asphodellium

Posts Tagged ‘natural birth

(For Ashelyn’s birth story, go here.)

Thursday morning, sometime after 9AM. Kevin is preparing to leave for an appointment when I tell him I’ve had a few contractions. I can’t say for sure that it’s labour, but given the circumstances of my first birth – an emergency unattended homebirth – we alert the midwife.

She suggests a warm bath, which slows the contractions but doesn’t stop them. I feel them the same way I did with my first: a low frontal burn, not particularly acute. We call my parents, who come to pick up Ashelyn for the day, and arrange to meet our midwife at the hospital.

photo-1

It’s a little past noon when we arrive. Kerry checks me: 4cm dilated and, she says, “quite thinned out.” Contractions are roughly 5 minutes apart and 30 seconds long, but don’t bother me too much, so Kevin and I are instructed to go for a walk.

We wander around the hospital for an hour or so and return reporting some progress, but nothing remarkable. I’m still at 4cm. We get a curtained-off unit in the assessment area. It was quiet earlier, but now more labouring mothers are arriving, many of them making much more of a racket than I am. The wait for a room is long.

At 3:30PM, I feel a sudden pop, like a water balloon or a giant baby hiccup. Then a gush. “Oh,” I tell Kevin (who was dozing off on the assessment bed), “my water broke.”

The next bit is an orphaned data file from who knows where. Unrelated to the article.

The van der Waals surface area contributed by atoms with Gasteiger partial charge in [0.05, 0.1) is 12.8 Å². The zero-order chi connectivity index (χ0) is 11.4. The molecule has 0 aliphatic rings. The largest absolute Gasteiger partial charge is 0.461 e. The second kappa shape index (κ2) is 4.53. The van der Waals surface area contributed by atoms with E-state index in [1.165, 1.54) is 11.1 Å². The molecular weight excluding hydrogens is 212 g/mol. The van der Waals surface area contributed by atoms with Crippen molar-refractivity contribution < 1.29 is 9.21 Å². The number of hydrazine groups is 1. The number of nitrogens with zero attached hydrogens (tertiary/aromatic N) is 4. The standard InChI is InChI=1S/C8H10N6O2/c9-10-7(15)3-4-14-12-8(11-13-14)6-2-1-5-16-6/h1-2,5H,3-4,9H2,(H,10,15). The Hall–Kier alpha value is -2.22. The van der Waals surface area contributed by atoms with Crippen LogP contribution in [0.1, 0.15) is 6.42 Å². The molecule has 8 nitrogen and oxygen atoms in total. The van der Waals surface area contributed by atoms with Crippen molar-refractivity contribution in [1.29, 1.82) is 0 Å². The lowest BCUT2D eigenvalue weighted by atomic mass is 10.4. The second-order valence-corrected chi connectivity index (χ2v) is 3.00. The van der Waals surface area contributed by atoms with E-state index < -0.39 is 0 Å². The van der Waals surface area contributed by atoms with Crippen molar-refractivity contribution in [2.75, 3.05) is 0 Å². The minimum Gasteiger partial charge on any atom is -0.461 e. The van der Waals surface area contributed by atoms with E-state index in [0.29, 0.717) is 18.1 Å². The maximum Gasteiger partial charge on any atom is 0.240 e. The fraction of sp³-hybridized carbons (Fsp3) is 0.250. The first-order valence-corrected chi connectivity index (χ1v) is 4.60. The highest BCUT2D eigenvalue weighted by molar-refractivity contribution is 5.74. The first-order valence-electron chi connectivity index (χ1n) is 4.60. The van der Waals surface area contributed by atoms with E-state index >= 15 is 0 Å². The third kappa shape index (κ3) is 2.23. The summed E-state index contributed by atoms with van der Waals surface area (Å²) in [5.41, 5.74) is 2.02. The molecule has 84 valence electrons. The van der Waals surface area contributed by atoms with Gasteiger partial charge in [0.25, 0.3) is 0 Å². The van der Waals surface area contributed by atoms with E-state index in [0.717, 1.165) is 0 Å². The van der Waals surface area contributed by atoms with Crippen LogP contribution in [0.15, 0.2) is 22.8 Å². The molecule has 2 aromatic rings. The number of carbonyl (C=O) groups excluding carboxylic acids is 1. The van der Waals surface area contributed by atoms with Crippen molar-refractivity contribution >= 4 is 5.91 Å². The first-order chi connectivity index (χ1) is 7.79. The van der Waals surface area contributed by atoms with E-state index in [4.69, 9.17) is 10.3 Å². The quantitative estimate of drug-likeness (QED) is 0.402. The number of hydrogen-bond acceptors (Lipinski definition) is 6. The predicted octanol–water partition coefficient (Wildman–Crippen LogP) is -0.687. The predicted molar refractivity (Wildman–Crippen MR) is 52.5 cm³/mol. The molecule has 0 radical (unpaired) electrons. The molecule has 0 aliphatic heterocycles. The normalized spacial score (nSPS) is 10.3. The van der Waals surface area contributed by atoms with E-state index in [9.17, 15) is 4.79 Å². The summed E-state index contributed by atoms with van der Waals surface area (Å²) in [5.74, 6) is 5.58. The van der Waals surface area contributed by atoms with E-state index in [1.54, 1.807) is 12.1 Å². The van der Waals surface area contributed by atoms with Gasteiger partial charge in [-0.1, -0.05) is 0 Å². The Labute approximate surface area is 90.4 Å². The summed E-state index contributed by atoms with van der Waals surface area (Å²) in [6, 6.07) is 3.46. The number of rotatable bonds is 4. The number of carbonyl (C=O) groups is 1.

Up until now, contractions had been well within the realm of manageable. My midwife kept asking if I felt any pressure, and I hadn’t. Neither had I felt like making odd noises. But the first contraction after my water breaking doubles me over, and there it is all at once: pressure and the urge to push. Plus the involuntary growly noises I remember making at Ashelyn’s birth.

photo-2

They usher us to the nearest labour & delivery room, thankfully just around the corner. I don’t, however, make it onto the bed before the next contraction hits. I feel a burning “ring of fire” but higher up, in the area of the cervix. I feel baby’s head moving down … and out.

The body slides out with the third contraction, and then the nurses are heaping warm towels – heavenly! – over the two of us. “I feel better now,” I say unnecessarily.

“I’ll bet you do,” one nurse grins.

photo

Jariel Jayden, born February 12 at 3:43PM. 7lbs 4oz at 38w4d, he’s almost a full pound heavier than his sister was – although both burst forth in the same kind of hurry.

I don’t feel strongly about “defining my parenting style.” (Natural parenting, gentle parenting, free-range parenting? What does that even mean?) However, I always chafe at being pigeonholed, and for some reason I’m especially resistant to the “attachment parent” label, even though – or maybe because? – I practice many of the things attachment parents advocate.

I had a natural homebirth. The “home” part was an accident, but it will forever make an awesome story. I was indeed crossing my fingers for a natural birth, but it was supposed to occur at the hospital. (I felt safer having my first at a hospital, you know, in case of complications. Plus the facilities at BC Women’s are wonderful.) But I held off too long and Ashelyn came too quickly. Strictly speaking, I had a freebirth, or unassisted birth.